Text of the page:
Research highlight

Public health: Vaccines effective in preventing new SARS-CoV-2 infections in the UK

Nature Medicine

June 9, 2021

First-dose vaccination with the Oxford–AstraZeneca (ChAdOx1) or Pfizer–BioNTech (BNT162b2) vaccine against SARS-CoV-2 reduced the incidence of new infections with SARS-CoV-2 in the UK by 61% and 66%, respectively, a reduction that rose to 79% and 80% after administration of the second dose, according to a study published in Nature Medicine. Vaccination was most effective at reducing new infections that were symptomatic and of a greater viral burden —the abundance of the virus in the body — with no evidence to suggest differences in efficacy according to vaccine type.

The efficacy of the Oxford–AstraZeneca (ChAdOx1) and Pfizer–BioNTech (BNT162b2) vaccines against SARS-CoV-2 has been estimated in large, randomized trials of symptomatic infection with SARS-CoV-2. However, community-based studies evaluating vaccine efficacy in the real world and, more recently, against viral variants of concern — such as the more transmissible and potentially more harmful Alpha variant first detected in the UK — are needed.

Koen Pouwels and colleagues used the UK Office for National Statistics COVID-19 infection survey to assess the effectiveness of the ChAdOx1 and BNT162b2 vaccines against any new infection with SARS-CoV-2 — including the Alpha variant. This is an extensive, community-based survey of those 2 years of age or older living in private households selected at random across the UK. Between 1 December 2020 and 8 May 2021, 1,945,071 PCR results for infection with SARS-CoV-2 were collected from 383,312 participants with a median age of 55 years. The authors found that vaccination with either ChAdOx1 or BNT162b2 significantly reduced the risk of testing positive for a new infection with SARS-CoV-2 at least 21 days after administration of the first dose (61% versus 66%, respectively). They observed that the vaccines were most effective at reducing the incidence of new infections after two doses (79% versus 80%, respectively) and against infections that were symptomatic and of high viral burden. Efficacy did not differ between vaccines, or in those with long-term health conditions.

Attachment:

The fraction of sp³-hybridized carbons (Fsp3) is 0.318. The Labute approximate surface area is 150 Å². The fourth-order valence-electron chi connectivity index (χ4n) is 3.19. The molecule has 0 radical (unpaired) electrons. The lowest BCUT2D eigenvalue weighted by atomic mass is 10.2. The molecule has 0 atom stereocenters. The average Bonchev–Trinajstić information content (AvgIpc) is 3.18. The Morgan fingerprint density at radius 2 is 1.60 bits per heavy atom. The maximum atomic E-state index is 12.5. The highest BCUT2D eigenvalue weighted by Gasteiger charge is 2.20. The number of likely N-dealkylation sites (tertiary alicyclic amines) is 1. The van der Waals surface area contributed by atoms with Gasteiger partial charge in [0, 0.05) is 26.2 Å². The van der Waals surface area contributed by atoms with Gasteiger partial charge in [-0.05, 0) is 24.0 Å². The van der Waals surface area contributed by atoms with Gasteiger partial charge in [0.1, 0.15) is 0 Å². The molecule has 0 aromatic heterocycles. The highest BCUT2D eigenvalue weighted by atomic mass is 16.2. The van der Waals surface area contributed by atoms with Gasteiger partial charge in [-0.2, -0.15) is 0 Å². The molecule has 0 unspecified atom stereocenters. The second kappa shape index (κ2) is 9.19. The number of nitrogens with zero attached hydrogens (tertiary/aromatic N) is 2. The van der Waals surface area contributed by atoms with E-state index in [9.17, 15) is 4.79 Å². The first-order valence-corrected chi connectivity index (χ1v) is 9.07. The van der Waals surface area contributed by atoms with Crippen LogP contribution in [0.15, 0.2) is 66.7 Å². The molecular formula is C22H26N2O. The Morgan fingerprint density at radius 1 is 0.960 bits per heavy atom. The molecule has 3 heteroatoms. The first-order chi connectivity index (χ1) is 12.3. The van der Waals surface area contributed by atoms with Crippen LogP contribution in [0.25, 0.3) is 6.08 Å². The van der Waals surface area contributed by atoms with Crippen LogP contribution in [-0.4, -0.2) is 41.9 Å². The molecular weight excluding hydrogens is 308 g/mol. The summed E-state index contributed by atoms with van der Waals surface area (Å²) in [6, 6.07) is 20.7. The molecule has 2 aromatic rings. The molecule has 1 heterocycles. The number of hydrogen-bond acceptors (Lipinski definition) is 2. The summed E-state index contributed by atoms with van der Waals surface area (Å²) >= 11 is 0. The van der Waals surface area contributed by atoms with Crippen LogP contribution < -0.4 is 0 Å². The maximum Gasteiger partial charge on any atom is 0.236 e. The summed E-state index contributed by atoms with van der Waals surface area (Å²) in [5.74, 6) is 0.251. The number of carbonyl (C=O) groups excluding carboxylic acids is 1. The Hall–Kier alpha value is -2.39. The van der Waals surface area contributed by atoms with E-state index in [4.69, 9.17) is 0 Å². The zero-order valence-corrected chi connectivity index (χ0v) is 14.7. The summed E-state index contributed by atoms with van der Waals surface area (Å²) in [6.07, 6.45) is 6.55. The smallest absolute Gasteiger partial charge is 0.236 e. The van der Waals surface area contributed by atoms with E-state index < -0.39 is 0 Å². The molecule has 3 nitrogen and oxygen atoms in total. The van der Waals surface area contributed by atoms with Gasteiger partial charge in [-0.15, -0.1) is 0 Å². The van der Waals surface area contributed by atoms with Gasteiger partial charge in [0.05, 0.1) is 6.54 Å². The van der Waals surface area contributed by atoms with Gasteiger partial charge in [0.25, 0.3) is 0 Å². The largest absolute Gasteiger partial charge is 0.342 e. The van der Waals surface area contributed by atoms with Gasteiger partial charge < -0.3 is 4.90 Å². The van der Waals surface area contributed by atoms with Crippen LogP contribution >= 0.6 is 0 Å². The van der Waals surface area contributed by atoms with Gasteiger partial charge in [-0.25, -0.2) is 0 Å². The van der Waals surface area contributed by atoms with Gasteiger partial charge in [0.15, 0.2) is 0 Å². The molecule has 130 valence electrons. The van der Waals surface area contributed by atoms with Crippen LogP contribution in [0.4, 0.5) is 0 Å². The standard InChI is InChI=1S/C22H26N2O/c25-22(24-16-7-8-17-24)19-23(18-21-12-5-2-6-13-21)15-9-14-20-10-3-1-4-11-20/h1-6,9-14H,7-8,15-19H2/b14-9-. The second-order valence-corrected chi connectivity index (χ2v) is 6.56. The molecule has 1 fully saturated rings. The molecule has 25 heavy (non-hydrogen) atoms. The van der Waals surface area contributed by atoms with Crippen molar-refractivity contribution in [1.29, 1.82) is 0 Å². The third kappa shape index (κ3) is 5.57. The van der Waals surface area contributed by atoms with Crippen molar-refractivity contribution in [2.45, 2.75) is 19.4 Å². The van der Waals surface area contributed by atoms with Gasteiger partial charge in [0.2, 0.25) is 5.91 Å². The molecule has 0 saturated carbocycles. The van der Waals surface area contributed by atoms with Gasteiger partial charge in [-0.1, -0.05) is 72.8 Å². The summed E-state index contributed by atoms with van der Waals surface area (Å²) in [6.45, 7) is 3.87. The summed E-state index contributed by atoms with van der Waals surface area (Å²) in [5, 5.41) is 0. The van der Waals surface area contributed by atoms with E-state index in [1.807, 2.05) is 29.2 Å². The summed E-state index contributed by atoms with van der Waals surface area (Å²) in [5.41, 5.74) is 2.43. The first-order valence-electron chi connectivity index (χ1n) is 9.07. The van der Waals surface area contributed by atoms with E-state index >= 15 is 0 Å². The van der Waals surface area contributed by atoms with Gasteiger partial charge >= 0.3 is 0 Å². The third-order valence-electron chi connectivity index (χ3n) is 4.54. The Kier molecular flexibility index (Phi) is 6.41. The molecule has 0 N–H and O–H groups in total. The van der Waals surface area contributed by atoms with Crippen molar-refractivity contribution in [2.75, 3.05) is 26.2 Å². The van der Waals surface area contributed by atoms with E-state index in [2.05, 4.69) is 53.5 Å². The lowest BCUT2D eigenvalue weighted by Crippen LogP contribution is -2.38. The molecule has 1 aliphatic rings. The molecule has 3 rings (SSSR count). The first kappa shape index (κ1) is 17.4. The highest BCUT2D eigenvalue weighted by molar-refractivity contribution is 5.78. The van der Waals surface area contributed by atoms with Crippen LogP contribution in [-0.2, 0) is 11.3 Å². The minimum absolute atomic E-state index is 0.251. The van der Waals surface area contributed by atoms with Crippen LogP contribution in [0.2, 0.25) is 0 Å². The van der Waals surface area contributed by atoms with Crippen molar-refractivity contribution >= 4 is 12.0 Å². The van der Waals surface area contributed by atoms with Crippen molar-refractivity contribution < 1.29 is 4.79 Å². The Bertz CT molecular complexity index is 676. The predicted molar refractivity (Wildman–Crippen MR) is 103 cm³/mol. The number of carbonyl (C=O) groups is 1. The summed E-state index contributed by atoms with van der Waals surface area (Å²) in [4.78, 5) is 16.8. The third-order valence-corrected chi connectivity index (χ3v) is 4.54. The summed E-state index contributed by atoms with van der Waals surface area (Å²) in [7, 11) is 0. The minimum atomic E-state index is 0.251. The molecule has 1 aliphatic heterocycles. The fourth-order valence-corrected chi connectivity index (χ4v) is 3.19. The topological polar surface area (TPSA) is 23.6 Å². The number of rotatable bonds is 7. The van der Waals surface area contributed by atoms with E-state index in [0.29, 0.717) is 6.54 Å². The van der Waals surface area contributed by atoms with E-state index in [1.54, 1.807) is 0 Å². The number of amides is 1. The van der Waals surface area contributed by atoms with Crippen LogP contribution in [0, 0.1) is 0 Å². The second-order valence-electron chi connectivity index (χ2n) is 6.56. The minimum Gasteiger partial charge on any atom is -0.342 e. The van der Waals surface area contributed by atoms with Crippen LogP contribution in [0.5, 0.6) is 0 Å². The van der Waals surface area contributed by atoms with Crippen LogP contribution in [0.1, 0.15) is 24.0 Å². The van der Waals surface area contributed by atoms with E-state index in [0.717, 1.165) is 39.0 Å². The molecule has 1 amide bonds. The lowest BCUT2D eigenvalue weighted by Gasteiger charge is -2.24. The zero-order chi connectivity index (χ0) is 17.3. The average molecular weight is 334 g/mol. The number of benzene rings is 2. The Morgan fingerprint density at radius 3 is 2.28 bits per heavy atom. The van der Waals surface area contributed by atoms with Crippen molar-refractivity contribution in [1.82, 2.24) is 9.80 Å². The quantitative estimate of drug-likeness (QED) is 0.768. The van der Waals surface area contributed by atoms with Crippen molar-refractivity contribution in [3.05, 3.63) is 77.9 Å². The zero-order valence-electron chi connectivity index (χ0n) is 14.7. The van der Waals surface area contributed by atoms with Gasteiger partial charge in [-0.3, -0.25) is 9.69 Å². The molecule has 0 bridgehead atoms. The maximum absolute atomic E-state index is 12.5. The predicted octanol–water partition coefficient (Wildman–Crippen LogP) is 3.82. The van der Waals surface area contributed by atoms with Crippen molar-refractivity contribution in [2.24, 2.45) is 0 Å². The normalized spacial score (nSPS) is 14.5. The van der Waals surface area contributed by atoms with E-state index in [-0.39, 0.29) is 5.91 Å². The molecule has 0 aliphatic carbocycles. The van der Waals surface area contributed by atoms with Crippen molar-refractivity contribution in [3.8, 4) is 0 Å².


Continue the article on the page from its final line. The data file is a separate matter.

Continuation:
doi: 10.1038/s41591-021-01410-w

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